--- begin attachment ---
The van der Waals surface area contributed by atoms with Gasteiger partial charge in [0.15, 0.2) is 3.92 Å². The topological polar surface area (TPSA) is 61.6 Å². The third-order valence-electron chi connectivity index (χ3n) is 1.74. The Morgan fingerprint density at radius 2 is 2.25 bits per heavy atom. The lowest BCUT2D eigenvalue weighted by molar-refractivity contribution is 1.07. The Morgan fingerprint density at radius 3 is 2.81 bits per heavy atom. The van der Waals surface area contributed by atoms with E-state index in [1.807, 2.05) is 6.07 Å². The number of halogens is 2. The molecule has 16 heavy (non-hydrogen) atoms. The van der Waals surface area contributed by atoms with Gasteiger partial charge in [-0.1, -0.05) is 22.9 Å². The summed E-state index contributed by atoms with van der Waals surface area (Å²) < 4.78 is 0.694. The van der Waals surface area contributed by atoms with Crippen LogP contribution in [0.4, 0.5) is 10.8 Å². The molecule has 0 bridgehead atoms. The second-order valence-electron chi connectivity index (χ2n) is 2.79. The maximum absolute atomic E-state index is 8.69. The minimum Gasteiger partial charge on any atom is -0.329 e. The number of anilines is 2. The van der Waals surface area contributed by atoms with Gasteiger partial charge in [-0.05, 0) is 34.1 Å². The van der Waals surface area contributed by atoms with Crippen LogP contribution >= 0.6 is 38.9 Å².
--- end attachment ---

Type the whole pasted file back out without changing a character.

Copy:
The van der Waals surface area contributed by atoms with Gasteiger partial charge in [0.15, 0.2) is 3.92 Å². The topological polar surface area (TPSA) is 61.6 Å². The third-order valence-electron chi connectivity index (χ3n) is 1.74. The Morgan fingerprint density at radius 2 is 2.25 bits per heavy atom. The lowest BCUT2D eigenvalue weighted by molar-refractivity contribution is 1.07. The Morgan fingerprint density at radius 3 is 2.81 bits per heavy atom. The van der Waals surface area contributed by atoms with E-state index in [1.807, 2.05) is 6.07 Å². The number of halogens is 2. The molecule has 16 heavy (non-hydrogen) atoms. The van der Waals surface area contributed by atoms with Gasteiger partial charge in [-0.1, -0.05) is 22.9 Å². The summed E-state index contributed by atoms with van der Waals surface area (Å²) < 4.78 is 0.694. The van der Waals surface area contributed by atoms with Crippen LogP contribution in [0.4, 0.5) is 10.8 Å². The molecule has 0 bridgehead atoms. The second-order valence-electron chi connectivity index (χ2n) is 2.79. The maximum absolute atomic E-state index is 8.69. The minimum Gasteiger partial charge on any atom is -0.329 e. The number of anilines is 2. The van der Waals surface area contributed by atoms with Gasteiger partial charge in [-0.05, 0) is 34.1 Å². The van der Waals surface area contributed by atoms with Crippen LogP contribution >= 0.6 is 38.9 Å².